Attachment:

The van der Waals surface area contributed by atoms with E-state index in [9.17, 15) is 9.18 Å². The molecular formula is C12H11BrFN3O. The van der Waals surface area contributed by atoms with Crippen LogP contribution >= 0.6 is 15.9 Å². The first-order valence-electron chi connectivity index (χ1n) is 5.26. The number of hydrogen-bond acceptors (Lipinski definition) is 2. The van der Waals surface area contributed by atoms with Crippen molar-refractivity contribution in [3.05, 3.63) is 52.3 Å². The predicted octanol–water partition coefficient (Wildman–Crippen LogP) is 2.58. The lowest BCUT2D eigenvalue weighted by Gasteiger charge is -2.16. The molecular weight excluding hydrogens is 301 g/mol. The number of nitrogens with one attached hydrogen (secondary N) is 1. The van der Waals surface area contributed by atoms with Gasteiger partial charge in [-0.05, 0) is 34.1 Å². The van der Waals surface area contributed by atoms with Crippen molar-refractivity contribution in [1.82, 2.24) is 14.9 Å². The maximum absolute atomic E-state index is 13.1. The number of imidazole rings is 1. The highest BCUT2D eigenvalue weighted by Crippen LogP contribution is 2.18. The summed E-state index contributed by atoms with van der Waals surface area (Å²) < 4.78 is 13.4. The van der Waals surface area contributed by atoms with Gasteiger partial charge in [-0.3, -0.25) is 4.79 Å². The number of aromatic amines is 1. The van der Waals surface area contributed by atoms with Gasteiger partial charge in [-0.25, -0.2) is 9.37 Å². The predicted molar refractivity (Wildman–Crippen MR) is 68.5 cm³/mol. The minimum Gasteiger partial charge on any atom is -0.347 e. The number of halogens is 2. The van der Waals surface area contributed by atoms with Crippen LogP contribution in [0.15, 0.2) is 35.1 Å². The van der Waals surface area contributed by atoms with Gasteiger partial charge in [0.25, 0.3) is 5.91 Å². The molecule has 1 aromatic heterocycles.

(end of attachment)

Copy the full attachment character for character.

The van der Waals surface area contributed by atoms with E-state index in [9.17, 15) is 9.18 Å². The molecular formula is C12H11BrFN3O. The van der Waals surface area contributed by atoms with Crippen LogP contribution >= 0.6 is 15.9 Å². The first-order valence-electron chi connectivity index (χ1n) is 5.26. The number of hydrogen-bond acceptors (Lipinski definition) is 2. The van der Waals surface area contributed by atoms with Crippen molar-refractivity contribution in [3.05, 3.63) is 52.3 Å². The predicted octanol–water partition coefficient (Wildman–Crippen LogP) is 2.58. The lowest BCUT2D eigenvalue weighted by Gasteiger charge is -2.16. The molecular weight excluding hydrogens is 301 g/mol. The number of nitrogens with one attached hydrogen (secondary N) is 1. The van der Waals surface area contributed by atoms with Gasteiger partial charge in [-0.05, 0) is 34.1 Å². The van der Waals surface area contributed by atoms with Crippen molar-refractivity contribution in [1.82, 2.24) is 14.9 Å². The maximum absolute atomic E-state index is 13.1. The number of imidazole rings is 1. The highest BCUT2D eigenvalue weighted by Crippen LogP contribution is 2.18. The summed E-state index contributed by atoms with van der Waals surface area (Å²) < 4.78 is 13.4. The van der Waals surface area contributed by atoms with Gasteiger partial charge in [-0.3, -0.25) is 4.79 Å². The number of aromatic amines is 1. The van der Waals surface area contributed by atoms with Gasteiger partial charge in [-0.25, -0.2) is 9.37 Å². The predicted molar refractivity (Wildman–Crippen MR) is 68.5 cm³/mol. The minimum Gasteiger partial charge on any atom is -0.347 e. The number of halogens is 2. The van der Waals surface area contributed by atoms with Crippen LogP contribution in [0.15, 0.2) is 35.1 Å². The van der Waals surface area contributed by atoms with Gasteiger partial charge in [0.25, 0.3) is 5.91 Å². The molecule has 1 aromatic heterocycles.